“I think that Phyllis was a poet first and foremost, before anything else. Here she has attentively gathered all of the poems she wished to preserve from the last half century. A handful of them were written in the last few years. This book should surprise a lot of people. Its honesty leaves me breathless.”
—Jon M. Sweeney, editor of Phyllis Tickle: Essential Spiritual Writings (Orbis), and author of the biography, Phyllis Tickle(forthcoming)
“Fierce-minded, Phyllis Tickle’s poems place us in the most central of human concerns, namely the lifelong search for rest, fellowship, peace, and grace. Her best poems—”The Cranes,” for instance—teach us that we, too, are only “migratory,” moving from one place to another and that there has always been a voice “like manna-/Come from another land/To say,/’This way! This way!'” Her poems, like her whole life, heeded that voice, inviting us all to follow.”
—Jeff Hardin, author of Notes for a Praise Book and Restoring the Narrative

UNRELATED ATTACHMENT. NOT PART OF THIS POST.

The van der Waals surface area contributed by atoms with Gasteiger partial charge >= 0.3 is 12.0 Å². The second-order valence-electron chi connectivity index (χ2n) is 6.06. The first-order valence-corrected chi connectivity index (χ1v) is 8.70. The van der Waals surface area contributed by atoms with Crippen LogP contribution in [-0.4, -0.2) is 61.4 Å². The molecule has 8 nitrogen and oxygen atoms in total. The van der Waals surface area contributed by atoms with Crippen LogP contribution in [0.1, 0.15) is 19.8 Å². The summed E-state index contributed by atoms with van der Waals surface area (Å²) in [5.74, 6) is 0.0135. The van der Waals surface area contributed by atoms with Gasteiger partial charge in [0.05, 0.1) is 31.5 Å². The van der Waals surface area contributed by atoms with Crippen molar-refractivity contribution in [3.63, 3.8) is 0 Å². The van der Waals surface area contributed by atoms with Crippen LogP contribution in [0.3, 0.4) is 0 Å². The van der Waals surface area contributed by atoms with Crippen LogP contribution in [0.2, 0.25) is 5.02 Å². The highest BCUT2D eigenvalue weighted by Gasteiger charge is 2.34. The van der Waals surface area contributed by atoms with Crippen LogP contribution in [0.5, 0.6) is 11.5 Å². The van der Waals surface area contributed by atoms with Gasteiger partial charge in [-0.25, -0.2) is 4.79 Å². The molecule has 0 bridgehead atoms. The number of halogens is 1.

“PhyllisTickle uses words as Vermeer used paint; bothbring a unique light to their work. The page became a canvas, and master writer Phyllis Tickle’s pen brushed her life, family, and friends, then framed them in a sense of place. Hungry Spring and Ordinary Song reaches from thebottom of her soul to the top of her heart and mind. Phyllis never holds anything back. This book is a masterpiece that will hang in our memory galleriesforever.”
—Margaret Britton Vaughn, Poet Laureate of Tennessee
Phyllis Tickle (1934-2015) was a writer, poet, book publisher, and journalist. She was the founding religion editor atPublishers Weekly and a leading voice in the Emerging Christianity movement. She was also the author of nearly forty books including The Divine Hours series and The Great Emergence. The mother of seven children, for 38 years she lived with her husband, Sam, on The Farm in Lucy, TN.